Blogs > Skoop's Blog

In and outs of the political campaigns, focusing on Michigan and Lansing, Tim Skubick will report regularly throughout the primary and then general election campaigns.

Wednesday, December 28, 2011

Gov Mixed Bag on Candidness

How refreshing to have a governor who will readily fess up to
making mistakes.
How un refreshing to have a governor who will pull his punches on
touchy subjects.
Say hello to Gov. Rick "I sort of tell it like it is" Snyder.
Asked the other day if he botched the selling of the
Detroit-Windsor bridge in 2011, the governor did not wince and just
confessed that he did on at least three fronts and he conceded he
learned some lessons from all that and chalked it up to experience.
However when asked if President Barack Obama deserved at least
some credit for keeping GM and Chrysler off the junk heap, he got more
evasive. Too bad because a more forth coming answer would have added
even more to his credibility.
But a GOP governor defending the Democratic president is dicey
especially when all the Republican candidates for Mr. Obama's job are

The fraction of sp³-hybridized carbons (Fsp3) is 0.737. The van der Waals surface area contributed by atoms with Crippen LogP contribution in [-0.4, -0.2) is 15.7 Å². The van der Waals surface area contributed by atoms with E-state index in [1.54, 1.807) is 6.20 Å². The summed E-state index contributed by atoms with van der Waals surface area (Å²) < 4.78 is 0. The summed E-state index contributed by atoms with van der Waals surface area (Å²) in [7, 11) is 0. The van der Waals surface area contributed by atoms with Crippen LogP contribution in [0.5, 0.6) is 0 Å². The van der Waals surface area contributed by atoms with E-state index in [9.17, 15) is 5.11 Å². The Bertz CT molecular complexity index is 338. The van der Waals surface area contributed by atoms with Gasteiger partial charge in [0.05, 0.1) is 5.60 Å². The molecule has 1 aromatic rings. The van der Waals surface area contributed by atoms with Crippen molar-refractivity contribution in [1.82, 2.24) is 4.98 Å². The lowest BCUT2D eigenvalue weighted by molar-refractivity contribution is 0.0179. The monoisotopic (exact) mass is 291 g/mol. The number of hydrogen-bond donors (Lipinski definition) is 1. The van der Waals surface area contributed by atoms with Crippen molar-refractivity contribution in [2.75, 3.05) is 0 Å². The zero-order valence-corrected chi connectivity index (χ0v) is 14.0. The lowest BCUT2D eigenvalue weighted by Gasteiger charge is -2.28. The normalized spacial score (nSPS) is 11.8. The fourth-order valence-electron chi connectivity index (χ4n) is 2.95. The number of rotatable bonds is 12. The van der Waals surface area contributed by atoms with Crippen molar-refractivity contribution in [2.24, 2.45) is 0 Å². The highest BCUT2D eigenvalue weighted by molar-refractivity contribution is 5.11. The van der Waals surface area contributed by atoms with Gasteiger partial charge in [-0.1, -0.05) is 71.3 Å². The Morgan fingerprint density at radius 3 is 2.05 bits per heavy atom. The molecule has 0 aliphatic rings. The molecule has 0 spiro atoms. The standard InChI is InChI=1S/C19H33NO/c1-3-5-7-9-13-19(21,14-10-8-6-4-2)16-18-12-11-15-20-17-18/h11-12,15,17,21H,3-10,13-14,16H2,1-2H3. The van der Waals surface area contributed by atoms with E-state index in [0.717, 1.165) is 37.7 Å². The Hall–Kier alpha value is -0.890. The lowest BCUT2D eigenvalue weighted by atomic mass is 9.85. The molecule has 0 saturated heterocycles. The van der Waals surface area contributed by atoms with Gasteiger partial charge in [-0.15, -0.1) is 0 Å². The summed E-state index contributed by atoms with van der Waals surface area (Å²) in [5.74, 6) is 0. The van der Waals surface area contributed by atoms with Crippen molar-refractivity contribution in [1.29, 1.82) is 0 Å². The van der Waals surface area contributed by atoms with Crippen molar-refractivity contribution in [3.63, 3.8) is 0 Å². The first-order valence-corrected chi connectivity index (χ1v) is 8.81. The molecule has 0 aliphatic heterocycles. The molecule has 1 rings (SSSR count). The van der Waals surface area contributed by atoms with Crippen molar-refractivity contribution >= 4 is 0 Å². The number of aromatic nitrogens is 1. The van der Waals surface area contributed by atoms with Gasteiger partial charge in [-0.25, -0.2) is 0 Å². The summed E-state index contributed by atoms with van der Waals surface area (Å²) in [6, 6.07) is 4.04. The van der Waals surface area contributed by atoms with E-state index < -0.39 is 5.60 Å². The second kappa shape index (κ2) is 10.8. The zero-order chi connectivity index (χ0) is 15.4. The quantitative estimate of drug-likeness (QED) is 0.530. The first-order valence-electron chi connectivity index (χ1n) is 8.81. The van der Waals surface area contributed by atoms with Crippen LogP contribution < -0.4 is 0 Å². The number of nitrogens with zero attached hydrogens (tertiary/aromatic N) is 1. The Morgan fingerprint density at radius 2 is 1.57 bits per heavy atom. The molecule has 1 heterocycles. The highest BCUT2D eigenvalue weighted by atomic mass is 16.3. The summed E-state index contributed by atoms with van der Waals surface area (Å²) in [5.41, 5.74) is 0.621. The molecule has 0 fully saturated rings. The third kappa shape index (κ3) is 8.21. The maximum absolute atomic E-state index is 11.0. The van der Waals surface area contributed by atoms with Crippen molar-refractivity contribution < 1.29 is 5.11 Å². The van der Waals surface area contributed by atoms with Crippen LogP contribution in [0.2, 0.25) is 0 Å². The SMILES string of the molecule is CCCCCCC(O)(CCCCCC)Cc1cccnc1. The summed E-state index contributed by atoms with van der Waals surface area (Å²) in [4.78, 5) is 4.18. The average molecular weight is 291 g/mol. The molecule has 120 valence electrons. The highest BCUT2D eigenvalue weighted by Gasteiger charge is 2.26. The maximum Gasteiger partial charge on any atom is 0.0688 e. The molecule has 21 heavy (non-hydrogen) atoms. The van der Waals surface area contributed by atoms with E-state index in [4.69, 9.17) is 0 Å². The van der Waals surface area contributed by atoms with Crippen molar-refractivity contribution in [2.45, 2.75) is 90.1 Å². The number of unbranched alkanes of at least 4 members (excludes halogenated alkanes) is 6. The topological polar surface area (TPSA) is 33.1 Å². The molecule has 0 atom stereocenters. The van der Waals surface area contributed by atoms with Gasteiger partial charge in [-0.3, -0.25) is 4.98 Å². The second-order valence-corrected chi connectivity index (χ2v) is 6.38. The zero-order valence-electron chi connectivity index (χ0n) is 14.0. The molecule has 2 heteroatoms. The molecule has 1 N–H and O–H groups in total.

denouncing his role in "saving" two of the former Big Three.
The governor did opine that there were other methods for handling
the situation but he refused to say the president saved the industry or
even deserved credit for helping to salvage them.
"I'm not going to second guess the President," was as far as he
would go.
Look it. Most reasonable and thinking folks would give both Mr.
Obama and former GOP President Bush a tip of the hat for doing what
they did for the two autos especially if you reside in this state.
Gov. Snyder tried to skirt the issue by saying it was a national
issue and had nothing to do with running the state.
Auto companies possibility going bankrupt and that has nothing to
do with Michigan?
Really? (view the governor's comments at and Evening
With the Governor.)

Tuesday, December 27, 2011

Mr.Money Bags

If you didn't know who he was and you saw him walking down the
street, you would never guess that Rick Snyder has made a boat load of
money. There are no $2,000 Italian custom-made suits, no flashy rings,
and no expensive car. He comes off as a millionaire you can relate to
but did you know where he honed his skills to get here?
Turns out he owes it all, pretty much, to his mom and dad. Isn't
that the way it is always is.
At the age of 11, Dad Snyder hired a stockbroker to consult with
this bright son. Then mom and dad turned about about $2,000 and told
their son, "invest it."
"There's a difference between parents making decisions for you and
letting you make them yourself," reflects the governor who knows what a
blessing it was to have this freedom.
He promptly used the freedom to buy shares in Kellogg cereal.
Being from Battle Creek he really had no choice.
And when he counted his cash, he had enough to get through